Celebrity columnist and media “it” girl Jani Allan’s memoir exposes not only the casual and brutal indifference of white South African life during Apartheid, but also how the triple forces of racism, sexism and self-delusion served to publicly unmake a talented and intelligent writer caught up in the toxic currents of the time. By MARIANNE THAMM.
The portrait of Jani Allan on the cover of her just-published memoir, Jani Confidential, which fixes the reader with its forthright gaze, is not the woman you will find enveloped between the pages of its soft cover.
This is the Jani Allan South Africa – white South Africa in particular – once loved (or loved to hate) and knew. The larger-than-life celebrity columnist with the country’s biggest-circulating weekly newspaper, The Sunday Times, during the region’s most excessive, violent and sadistic epoch.
It is the surface, superficial Jani. Bottle blonde, wearing a military-style side cap, heavily made up with angular cheekbones, her alluring, full, cherry red lips – mirroring a female primate in oestrus – an atavistic trigger for the powerful men in the country who desired, wooed and orbited her. It is Jani Allan wearing her full body armour, her armadillo carapace.
Ultimately none of it protected or buffered her.
For when it came, nothing and no one could or would stop the fall. Betrayed by almost everyone, and in some measure the architect of her own destruction, Jani Allan ended up like fresh road kill while many South Africans rubbernecked past the scene of her spectacular crash from stardom to ignominy and exile in America, an ageing, acerbic survivor, waiting tables with only her beloved Pomeranian for company.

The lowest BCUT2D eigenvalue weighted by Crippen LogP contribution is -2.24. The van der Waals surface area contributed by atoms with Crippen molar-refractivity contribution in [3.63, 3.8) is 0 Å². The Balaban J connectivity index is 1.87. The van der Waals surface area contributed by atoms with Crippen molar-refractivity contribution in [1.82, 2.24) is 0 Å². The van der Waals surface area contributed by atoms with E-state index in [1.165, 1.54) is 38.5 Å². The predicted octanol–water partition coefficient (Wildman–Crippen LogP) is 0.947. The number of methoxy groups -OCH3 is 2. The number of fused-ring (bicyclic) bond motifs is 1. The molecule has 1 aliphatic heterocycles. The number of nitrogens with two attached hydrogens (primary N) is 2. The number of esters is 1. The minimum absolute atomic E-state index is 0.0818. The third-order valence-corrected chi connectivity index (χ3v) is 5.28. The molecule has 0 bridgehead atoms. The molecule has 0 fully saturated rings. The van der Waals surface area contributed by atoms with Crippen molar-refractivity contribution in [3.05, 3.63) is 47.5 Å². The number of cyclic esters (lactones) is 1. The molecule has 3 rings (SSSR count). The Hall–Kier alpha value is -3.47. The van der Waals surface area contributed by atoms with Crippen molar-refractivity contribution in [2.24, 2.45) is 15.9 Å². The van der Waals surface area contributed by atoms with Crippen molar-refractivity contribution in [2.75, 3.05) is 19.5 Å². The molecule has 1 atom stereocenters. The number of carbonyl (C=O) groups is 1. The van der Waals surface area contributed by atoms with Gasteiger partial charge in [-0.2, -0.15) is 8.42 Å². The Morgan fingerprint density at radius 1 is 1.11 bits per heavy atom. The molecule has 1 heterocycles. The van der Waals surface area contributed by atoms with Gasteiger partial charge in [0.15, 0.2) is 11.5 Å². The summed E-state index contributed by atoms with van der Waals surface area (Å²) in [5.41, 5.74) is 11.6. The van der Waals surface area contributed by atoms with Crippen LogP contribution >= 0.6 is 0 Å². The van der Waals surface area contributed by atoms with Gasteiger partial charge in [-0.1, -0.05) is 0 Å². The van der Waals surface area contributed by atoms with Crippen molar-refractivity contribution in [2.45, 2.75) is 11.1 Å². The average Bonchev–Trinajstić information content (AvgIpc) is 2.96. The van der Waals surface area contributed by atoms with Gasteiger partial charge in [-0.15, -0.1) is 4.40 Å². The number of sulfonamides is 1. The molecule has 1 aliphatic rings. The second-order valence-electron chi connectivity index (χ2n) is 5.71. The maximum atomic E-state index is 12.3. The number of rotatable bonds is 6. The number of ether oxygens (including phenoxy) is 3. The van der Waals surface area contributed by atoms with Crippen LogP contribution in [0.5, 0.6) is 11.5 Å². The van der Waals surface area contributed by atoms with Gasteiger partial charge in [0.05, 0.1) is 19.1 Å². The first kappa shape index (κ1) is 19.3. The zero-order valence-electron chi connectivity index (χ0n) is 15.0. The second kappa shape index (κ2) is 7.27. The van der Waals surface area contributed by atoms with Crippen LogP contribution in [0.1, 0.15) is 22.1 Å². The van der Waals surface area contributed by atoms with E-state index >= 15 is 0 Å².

For years Allan’s demise provided the most satisfying episode of Schadenfreude for many who had watched her rise to fame (but not fortune) enviously from the sidelines. She was once the most influential writer and columnist in the country, her writing eagerly read by millions every Sunday.
She became a media “it” girl, invited to many excessive, superficial and spectacular social events – restaurant openings, fashion shows, fishing expeditions, Miss South Africa pageants, etc. – that distracted white South Africa while the country burned.
Here’s some vintage Allan on the time and place and captured in her memoir: “South Africa in the ‘80s was like Berlin before the war. People tried to blot out the reality of what was happening in the country with the same desperation. It was Gatsby with the style of the Charleston. The carelessness with which people treated each other was the same. People who outlived their usefulness were treated with electric indifference – as I would come to find out. I often wondered how long my social currency would last. Manicured insecurity was on the loose.”
Allan outlived her usefulness eventually, crushed by the magnitude of a manufactured scandal – that she had had an affair with the right-wing leader of the AWB – Eugene Terre’blanche. For this Allen paid the ultimate price, she lost her job and her reputation was utterly ruined in the process.
Hers is a cautionary tale of ambition, of self-delusion, of the dangers of the typically female affliction of “the need to please” which ultimately resulted in her ruin. It is a portrait of a time and a place, delicately (and often hilariously) captured by a woman who remains undoubtedly once of the most talented writers to emerge from that decade.
A writer who – because she was a woman in a decidedly man’s world – succumbed to the toxic and precarious scaffolding that propped up an amoral, immoral and deeply unconscious world. A fantasy wonderland, populated by indifferent white South Africans – the warped and wounded beneficiaries of Apartheid.